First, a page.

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A PDP11-45

Manufacturer: Digital Equipment Corporation
Year Introduced: June 1972
Word Size: 16 bit
Physical Address Size: 18 bit
Virtual Address Size: 16 bit
Bus Architecture: UNIBUS/FastBus

The PDP-11/45 was a fast UNIBUS PDP-11 system using the KB11-A (early units, prior to 1976) or KB11-D (later) CPU, a high-performance CPU implemented in SSI Schottky TTL logic. (The difference between the two was whether they worked with the FP11-B or FP11-C FPP.)

The PDP-11/50 and PDP-11/55 were systems which used the exact same processor, but were configured with high-speed MOS or bipolar memory, respectively, on a special bus which was part of the CPU's backplane.

Optionally, the machine could be configured with a KT11-C memory management unit; the FP11 floating-point processor was also optional.

The machine had an 18-bit UNIBUS, allowing it to address 256KiW of memory.


The KB11-A board set included:

  • M8100 Data and Address Paths
  • M8101 General Register and Control
  • M8102 Instruction Register and Decode
  • M8103 ROM and ROM Control
  • M8104 Processor Data and UNIBUS Registers
  • M8105 Timing and Miscellaneous Control
  • M8106 UNIBUS and Console Control
  • M8109 Timing Generator

In addition, the CPU includes either:

  • M8116 Segmentation Jumper Board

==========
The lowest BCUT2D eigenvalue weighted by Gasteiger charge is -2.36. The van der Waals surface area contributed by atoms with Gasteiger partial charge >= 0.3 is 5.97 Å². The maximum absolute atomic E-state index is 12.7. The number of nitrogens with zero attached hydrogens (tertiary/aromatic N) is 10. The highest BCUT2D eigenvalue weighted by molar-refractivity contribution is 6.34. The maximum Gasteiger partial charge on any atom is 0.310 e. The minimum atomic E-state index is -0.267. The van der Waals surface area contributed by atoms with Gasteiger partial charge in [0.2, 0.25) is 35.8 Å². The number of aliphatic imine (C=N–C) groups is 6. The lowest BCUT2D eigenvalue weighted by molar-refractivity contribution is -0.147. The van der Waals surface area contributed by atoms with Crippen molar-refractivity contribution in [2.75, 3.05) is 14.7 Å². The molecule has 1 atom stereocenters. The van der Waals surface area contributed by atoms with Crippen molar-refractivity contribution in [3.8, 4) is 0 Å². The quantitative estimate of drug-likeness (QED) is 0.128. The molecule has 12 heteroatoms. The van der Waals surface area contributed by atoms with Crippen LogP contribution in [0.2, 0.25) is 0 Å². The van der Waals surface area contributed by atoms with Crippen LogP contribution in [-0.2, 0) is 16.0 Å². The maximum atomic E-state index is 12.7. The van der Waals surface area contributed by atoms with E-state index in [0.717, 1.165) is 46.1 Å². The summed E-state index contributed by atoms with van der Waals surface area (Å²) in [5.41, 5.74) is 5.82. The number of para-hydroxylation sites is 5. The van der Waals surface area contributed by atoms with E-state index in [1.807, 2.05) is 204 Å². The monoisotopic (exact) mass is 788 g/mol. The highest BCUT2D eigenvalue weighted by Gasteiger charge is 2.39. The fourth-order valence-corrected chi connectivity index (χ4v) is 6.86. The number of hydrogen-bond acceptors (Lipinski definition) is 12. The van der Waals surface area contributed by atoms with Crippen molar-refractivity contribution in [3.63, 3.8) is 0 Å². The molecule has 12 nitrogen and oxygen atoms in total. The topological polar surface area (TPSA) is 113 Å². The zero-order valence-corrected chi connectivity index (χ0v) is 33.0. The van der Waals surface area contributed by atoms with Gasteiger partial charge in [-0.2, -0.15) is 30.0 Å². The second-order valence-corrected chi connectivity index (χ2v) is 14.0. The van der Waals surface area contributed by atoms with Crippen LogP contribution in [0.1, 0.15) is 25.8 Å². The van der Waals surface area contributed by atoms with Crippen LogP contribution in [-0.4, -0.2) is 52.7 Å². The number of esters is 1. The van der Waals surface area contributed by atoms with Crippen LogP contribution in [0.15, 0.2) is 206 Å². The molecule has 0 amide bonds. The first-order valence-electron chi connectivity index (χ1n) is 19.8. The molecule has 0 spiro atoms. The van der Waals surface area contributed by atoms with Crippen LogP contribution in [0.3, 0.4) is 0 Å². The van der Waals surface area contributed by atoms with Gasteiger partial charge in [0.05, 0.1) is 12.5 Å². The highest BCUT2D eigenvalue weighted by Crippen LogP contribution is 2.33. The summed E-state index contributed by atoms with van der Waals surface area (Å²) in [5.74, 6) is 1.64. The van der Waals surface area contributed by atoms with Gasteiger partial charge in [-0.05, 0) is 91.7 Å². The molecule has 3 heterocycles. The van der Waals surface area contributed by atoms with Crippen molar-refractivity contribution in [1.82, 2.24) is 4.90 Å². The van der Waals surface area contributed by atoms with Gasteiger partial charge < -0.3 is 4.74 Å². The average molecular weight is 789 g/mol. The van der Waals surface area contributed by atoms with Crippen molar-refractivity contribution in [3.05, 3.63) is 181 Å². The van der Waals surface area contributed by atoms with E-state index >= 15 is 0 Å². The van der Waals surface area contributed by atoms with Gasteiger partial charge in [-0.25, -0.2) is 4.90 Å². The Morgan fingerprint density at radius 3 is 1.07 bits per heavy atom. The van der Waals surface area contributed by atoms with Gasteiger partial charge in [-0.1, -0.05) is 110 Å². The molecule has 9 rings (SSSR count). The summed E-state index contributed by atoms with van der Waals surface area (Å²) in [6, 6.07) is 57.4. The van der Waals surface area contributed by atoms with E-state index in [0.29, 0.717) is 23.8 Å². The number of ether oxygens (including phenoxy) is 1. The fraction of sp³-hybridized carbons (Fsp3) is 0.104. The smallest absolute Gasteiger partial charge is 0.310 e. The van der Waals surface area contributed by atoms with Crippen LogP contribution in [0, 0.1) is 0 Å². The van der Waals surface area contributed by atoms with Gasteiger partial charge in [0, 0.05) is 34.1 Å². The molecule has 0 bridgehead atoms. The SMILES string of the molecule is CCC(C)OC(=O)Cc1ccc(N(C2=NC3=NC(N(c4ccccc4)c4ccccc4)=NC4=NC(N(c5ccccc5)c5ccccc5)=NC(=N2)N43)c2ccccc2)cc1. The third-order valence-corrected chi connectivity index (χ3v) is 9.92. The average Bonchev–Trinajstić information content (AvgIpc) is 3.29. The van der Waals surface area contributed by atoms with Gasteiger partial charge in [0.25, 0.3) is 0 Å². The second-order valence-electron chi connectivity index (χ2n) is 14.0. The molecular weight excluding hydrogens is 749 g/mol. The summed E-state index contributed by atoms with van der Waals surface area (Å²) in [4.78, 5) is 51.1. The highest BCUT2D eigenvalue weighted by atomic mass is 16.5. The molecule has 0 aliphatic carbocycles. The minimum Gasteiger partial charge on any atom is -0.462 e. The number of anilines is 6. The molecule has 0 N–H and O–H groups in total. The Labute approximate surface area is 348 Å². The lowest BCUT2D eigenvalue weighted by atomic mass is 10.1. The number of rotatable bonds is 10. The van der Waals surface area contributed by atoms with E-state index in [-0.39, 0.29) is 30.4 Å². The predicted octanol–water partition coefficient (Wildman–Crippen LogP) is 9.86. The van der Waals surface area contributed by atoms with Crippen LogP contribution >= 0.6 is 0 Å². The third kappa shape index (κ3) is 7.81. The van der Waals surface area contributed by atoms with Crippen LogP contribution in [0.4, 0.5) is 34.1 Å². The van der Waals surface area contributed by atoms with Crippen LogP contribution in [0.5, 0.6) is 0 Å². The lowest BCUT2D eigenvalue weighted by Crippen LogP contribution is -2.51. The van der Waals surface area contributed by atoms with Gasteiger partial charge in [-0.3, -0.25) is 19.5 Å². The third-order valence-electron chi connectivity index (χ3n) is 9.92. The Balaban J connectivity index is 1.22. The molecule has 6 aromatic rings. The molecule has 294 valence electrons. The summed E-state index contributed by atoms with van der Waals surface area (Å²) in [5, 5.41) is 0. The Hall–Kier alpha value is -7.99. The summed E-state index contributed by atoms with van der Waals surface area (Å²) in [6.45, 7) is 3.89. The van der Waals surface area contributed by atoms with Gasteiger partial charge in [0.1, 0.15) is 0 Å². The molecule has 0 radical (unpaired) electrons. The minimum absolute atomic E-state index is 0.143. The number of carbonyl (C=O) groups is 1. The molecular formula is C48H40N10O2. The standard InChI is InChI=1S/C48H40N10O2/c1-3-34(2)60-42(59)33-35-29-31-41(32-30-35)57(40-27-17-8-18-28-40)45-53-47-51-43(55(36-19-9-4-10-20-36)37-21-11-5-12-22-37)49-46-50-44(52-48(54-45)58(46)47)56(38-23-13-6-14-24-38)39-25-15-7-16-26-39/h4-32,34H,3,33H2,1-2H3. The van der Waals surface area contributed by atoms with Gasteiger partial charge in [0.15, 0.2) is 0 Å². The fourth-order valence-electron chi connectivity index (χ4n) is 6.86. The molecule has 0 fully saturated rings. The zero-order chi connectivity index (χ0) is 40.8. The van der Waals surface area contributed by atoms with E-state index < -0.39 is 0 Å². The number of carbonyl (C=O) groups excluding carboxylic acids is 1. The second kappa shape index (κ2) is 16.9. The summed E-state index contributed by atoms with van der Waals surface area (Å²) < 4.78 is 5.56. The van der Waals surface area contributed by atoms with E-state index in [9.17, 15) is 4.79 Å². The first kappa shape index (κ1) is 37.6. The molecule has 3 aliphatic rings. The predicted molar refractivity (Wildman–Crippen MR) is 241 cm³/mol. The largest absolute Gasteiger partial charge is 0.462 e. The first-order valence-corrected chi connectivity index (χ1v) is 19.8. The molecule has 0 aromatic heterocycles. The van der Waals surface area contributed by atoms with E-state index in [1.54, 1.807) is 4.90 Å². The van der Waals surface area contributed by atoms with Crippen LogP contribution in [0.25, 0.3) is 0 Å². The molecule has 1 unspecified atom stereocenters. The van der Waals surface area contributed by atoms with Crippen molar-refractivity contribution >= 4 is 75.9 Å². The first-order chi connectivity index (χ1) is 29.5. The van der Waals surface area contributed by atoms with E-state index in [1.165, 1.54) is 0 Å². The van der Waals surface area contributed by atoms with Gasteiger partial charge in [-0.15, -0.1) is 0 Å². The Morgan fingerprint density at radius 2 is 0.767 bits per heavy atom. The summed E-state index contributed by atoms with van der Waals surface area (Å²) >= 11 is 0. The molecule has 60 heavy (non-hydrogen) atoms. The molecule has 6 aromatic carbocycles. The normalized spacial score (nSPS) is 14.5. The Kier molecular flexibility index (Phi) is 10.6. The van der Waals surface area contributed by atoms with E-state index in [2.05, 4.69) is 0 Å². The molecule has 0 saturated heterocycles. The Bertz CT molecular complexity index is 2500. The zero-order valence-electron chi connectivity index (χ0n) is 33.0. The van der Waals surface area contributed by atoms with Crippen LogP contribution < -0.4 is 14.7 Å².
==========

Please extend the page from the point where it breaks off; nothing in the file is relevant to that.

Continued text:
used when the KT11-C memory management unit is not present, or:

  • M8107 Segmentation Address Paths
  • M8108 Segmentation Status Registers

which comprise the KT11-C.


The KB11-D board set included many of the same boards as the KB11-A, with the following differences:

  • The M8102 Instruction Register and Decode was replaced with the M8132
  • The M8103 ROM and ROM Control was replaced with the M8123
  • The M8106 UNIBUS and Console Control was replaced with the M8119

When the KT11-C memory management unit (termed the KT11-CD in this CPU) was present, the M8108 Segmentation Status Registers board of the KB11-A was replaced with the M8108-YA variant.


Quoting: Introduced two years after the PDP-11/20, in June 1972. The KB11 was a faster, microcoded CPU built with SSI/MSI (Small/Medium Scale Integration) components. The machine had two different buses: one was a UNIBUS with 18-bit addressing, the other was a fast CPU-memory interconnect. It also introduced split I/D (Instruction/Data) spaces (UNIX used this; the DEC operating systems did not), an MMU (Memory Management Unit) option, an optional FPU (Floating Point Unit). The maximal ammount of memory was 128 Kwords.

The cycle time of the PDP-11/45 with bipolar memory (max. 8 KW!) was 300 ns, MOS memories (max. 32 KW) were 450 ns, and core was 980 ns - but without memory management! The MMU added 90 ns to the cycle time.

The PDP-11/50 was basically the same machine with different memory. The PDP-11/55 (KB11D) used the modified CPU of the PDP-11/70, where the cache was left out (instead the memory was the faster bipolar memory). It also had the kernel/supervisor/user operating modes seen on the PDP-11/70, but only had a 18-bit addressing range. It was the fastest of the "classic" PDP-11 CPU's when measured by the cycle times.



A PDP-11/55 setup Different view of the PDP-11/55 setup The frontpanel was even nicer than the /20's. A really wonderful picture of the frontpanel (thanks to Csaba Tóth!) A nice configuration The "mysterious" PDP-11/45 11/45 at the Technical University of Budapest: in the foreground you can see a Videoton VDT52100 (VT52-compatible) terminal.